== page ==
This paper presents a method for transforming progr ams using multiple levels of indirection into programs with at most one level of indirection, thereby broadening the range of applications that a compiler can p arallelize efficiently. a central concept of our algorithm is to perform p rogram slicing on the subscript expressions of the indirect array accesses. Such slices peel off the levels of indirection, one by one, and create opportunities for aggregated data prefetching on between. A slice graph elim inates redundant preprocessing and gives an ordering in which to compute the sli ces. We present our work in the context of High Performance Fortran, an impleme ntation in Fortran D prototype compiler is in progress.
R. v. Hanxleden, K. Kennedy, C. Koelbel, R. Das, J. Saltz.
We developed a dataflow framework which provides a basis for a rigorously defining strategies to make use of runtime preprocessing methods for distributed memory multiprocessors.
In many programs, several loops access the same of f-processor memory locations. Our runtime support gives as a mechanism for trac king and reusing copies of off-processor data. A key aspect of our compiler analysis strategy is to determine when it is safe to reuse copies of off-process or data. Another crucial function of the compiler analysis is to identify situatio ns which allow runtime preprocessing overheads to be amortized. This dataflow aanalysis will make it possible to effectively use the results of interprocedural analysis in our efforts to reduce interprocessor communication and the need for runtime preprocessing.
R. Ponnusamy, R. Das, J. Saltz, D. Mavriplis, Alok Choudhary.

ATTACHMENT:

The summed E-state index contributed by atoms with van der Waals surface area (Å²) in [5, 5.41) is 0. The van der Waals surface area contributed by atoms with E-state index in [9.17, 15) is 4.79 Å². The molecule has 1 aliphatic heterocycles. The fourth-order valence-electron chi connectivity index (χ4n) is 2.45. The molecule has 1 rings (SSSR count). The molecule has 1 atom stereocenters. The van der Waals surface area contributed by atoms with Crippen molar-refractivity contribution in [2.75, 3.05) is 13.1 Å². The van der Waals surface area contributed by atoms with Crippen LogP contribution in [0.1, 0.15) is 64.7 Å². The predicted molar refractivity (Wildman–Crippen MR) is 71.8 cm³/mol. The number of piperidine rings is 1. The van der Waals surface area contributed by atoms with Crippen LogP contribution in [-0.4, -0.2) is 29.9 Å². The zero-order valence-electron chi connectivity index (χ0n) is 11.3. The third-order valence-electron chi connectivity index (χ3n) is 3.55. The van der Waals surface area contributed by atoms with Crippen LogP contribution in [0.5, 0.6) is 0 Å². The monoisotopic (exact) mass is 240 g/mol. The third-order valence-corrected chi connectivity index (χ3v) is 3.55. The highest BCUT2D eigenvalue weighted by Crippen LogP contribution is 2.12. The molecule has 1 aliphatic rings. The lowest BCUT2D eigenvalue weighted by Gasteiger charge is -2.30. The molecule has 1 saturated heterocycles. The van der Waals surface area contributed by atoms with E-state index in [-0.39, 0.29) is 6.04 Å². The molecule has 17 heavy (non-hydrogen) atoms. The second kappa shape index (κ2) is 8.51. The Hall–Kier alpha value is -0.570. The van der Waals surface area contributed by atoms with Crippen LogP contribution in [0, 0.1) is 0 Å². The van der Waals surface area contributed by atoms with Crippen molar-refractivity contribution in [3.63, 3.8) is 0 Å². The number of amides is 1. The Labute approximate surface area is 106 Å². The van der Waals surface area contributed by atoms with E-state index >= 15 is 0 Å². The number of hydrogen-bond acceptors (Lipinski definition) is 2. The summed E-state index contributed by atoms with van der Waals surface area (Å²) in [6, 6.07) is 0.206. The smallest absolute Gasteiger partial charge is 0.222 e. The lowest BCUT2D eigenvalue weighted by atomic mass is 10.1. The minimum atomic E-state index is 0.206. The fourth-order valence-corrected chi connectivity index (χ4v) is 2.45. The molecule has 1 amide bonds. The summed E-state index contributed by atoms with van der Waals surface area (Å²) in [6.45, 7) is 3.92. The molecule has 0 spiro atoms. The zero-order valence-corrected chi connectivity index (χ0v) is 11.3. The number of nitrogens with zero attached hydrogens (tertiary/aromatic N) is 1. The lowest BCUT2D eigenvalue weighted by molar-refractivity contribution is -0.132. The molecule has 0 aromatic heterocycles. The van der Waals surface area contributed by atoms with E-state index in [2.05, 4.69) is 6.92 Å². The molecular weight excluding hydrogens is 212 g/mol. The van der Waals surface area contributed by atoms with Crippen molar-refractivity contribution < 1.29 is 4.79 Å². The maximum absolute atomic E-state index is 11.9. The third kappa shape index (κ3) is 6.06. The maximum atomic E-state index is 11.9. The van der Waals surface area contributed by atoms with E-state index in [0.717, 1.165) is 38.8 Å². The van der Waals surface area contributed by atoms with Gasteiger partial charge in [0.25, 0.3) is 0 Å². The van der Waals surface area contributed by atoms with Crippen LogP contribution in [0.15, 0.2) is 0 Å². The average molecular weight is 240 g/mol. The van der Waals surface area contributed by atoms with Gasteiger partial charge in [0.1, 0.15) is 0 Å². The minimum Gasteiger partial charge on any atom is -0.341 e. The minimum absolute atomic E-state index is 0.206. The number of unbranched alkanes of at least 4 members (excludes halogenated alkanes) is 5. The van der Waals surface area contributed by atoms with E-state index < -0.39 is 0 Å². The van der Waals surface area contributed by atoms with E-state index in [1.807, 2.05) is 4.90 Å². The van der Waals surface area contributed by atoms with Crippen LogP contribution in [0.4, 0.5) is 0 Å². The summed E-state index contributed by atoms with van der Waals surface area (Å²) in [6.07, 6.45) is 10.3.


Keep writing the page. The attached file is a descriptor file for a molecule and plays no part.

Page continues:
No abstract available...
R. Das, D. J. Mavriplis, J. Saltz, S. Gupta, R. Ponnusamy.
No abstract available...
Shamik D. Sharma, Ravi Ponnusamy, Bongki Moon, Yuan-Shin Hwang, Raja Das, Joel Saltz.
In adaptive irregular problems the data arrays are accessed via indirection arrays, and data access patterns change during computation. Implementing such problems on distributed memory machines requires support for dynamic data partitioning, efficient preprocessing and fast data migration. This research presents efficient runtime primitives for such problems. This new set of primitives is part of the CHAOS library. It subsumes the previous PARTI library which targeted only static irregular problems. To demonstrate the efficacy of the runtime support, two real adaptive irregular applications have been parallelized using CHAOS primitives: a molecular dynamics code (CHARMM) and a particle-in-cell code (DSMC). The paper also proposes extensions to Fortran D which can allow compilers to generate more efficient code for adaptive problems. These language extensions have been implemented in the Syracuse Fortran 90D/HPF prototype compiler. The performance of the compiler parallelized codes is compared with the hand parallelized versions.